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Teen girls start developing tics shortly after watching TikTok videos of people displaying tics – doctors warn

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Since the beginning of the pandemic, teenage girls all around the world have been showing up at physicians’ offices with tics—physical jerking motions and verbal outbursts.

Initially, movement-disorder specialists were baffled. Girls with tics are uncommon, and these teenagers had an abnormally high number of them, which had appeared unexpectedly. After months of research and consultation, specialists from leading paediatric institutions in the United States, Canada, Australia, and the United Kingdom found that the majority of the girls had one thing in common: TikTok.

Doctors believe the girls had been watching videos of TikTok celebrities who claimed to have Tourette syndrome, a nervous-system disease that leads individuals to produce repeated, uncontrollable motions or noises, according to a slew of recent medical journal papers.

Although no one has monitored these instances nationwide, paediatric movement disorder clinics across the United States are reporting an increase in the number of teen girls with such tics. Since March 2020, Donald Gilbert, a neurologist at Cincinnati Children’s Hospital Medical Center specialized in juvenile movement disorders and Tourette syndrome, has seen about ten new teenagers with tics each month. Prior to the pandemic, his clinic saw little more than one patient each month.

Other prominent universities’ specialists have also observed similar trends. Since March 2020, Texas Children’s Hospital has seen about 60 teens with such tics, up from one or two instances a year before to the outbreak. According to Joseph McGuire, an associate professor at the university’s department of psychiatry and behavioral sciences, 10% to 20% of paediatric patients have reported acute-onset tic-like symptoms, up from 2% to 3% a year before to the pandemic. Rush University Medical Center in Chicago reported seeing 20 individuals with these tics between March and June of this year, up from ten the previous year.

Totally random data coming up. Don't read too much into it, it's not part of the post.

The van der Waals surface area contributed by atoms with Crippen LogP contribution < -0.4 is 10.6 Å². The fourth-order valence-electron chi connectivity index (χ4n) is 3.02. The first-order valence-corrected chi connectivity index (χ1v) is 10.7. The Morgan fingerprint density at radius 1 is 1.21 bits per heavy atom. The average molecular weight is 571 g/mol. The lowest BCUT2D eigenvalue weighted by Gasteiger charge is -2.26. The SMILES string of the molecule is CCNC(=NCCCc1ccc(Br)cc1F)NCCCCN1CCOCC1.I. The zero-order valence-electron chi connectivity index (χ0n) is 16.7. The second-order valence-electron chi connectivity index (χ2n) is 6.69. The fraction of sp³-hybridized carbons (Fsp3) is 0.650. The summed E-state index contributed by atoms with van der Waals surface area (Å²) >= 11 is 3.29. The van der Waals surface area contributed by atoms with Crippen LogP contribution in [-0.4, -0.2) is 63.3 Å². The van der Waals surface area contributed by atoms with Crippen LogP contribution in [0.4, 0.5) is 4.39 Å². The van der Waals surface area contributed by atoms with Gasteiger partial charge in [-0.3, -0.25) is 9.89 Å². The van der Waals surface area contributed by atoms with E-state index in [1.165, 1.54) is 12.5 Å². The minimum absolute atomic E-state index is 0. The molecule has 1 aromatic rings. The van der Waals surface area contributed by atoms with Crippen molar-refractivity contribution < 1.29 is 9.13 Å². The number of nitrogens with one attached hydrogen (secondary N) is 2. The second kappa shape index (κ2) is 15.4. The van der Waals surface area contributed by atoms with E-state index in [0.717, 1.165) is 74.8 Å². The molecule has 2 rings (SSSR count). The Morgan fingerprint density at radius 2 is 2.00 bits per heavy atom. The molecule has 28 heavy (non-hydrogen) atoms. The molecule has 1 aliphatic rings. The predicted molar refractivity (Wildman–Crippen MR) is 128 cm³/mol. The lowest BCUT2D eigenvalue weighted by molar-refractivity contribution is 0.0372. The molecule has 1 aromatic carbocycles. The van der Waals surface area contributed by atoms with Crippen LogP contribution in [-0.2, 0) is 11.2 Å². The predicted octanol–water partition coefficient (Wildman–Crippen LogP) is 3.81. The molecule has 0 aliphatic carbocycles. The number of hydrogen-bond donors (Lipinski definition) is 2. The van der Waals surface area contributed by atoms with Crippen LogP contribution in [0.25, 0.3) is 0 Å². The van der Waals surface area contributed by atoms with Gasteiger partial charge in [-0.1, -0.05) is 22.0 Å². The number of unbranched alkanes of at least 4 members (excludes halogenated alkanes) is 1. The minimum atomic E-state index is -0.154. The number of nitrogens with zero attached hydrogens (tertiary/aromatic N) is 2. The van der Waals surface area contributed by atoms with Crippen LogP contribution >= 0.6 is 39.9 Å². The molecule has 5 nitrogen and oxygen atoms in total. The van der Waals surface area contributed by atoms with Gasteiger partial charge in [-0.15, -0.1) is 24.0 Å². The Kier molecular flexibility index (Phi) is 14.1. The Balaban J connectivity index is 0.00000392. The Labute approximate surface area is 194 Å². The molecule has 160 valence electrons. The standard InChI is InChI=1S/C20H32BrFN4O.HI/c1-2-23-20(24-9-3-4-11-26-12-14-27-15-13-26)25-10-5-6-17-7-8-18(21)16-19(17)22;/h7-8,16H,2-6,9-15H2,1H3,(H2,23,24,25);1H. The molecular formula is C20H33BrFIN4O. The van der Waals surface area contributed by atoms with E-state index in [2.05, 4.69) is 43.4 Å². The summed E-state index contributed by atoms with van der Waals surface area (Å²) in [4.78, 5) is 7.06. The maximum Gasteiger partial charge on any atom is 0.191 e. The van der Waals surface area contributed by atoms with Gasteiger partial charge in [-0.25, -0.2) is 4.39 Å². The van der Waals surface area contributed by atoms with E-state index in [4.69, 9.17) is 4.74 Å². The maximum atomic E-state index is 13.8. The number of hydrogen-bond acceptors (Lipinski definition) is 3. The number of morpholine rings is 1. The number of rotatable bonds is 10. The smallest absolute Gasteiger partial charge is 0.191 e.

According to doctors, the majority of the adolescents had been diagnosed with anxiety or depression in the past, which was triggered or worsened by the virus. Dr. Gilbert noted that physical signs of psychological stress often appear in ways that patients have seen in others. He previously said that he had patients who had nonepileptic seizures and had, in the majority of instances, seen the seizures of relatives with epilepsy.

There are plenty of tic-like behaviors to witness on TikTok. On TikTok, there are many tic-like symptoms to observe. When specialist in the United Kingdom started investigating the phenomena in January, videos with the hashtag #tourettes had about 1.25 billion views – a figure that has now risen to 4.8 billion.

“The safety and well-being of our community is our priority, and we’re consulting with industry experts to better understand this specific experience,” a TikTok spokeswoman said.

Some specialists are hesitant to blame TikTok, stating that although the number of patients they are treating is much greater than it was before, it is not an emergency.

“There are some kids who watch social media and develop tics and some who don’t have any access to social media and develop tics,” said Dr. McGuire.

“I think there are a lot of contributing factors, including anxiety, depression and stress.”

And many physicians cast doubt on certain Tourette TikTokers’ claimed diagnoses, stating that the behaviours shown in their videos—multiple complicated physical and verbal tics—do not seem to be Tourette syndrome. Tourette syndrome affects much more males than girls and often develops progressively over time beginning in childhood. Additionally, it is treatable with medicine.

Regardless of the TikTokers’ claims, Dr. Gilbert stated that the symptoms experienced by the teens who watched them are real and most likely represent functional neurological disorders, a category of afflictions that includes certain vocal tics and abnormal body movements that are not associated with an underlying disease. Doctors suggest cognitive behavioral treatment and advise patients to abstain from TikTok for many weeks in order to unlearn these tics.

Image Credit: Getty

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SourceWSJ

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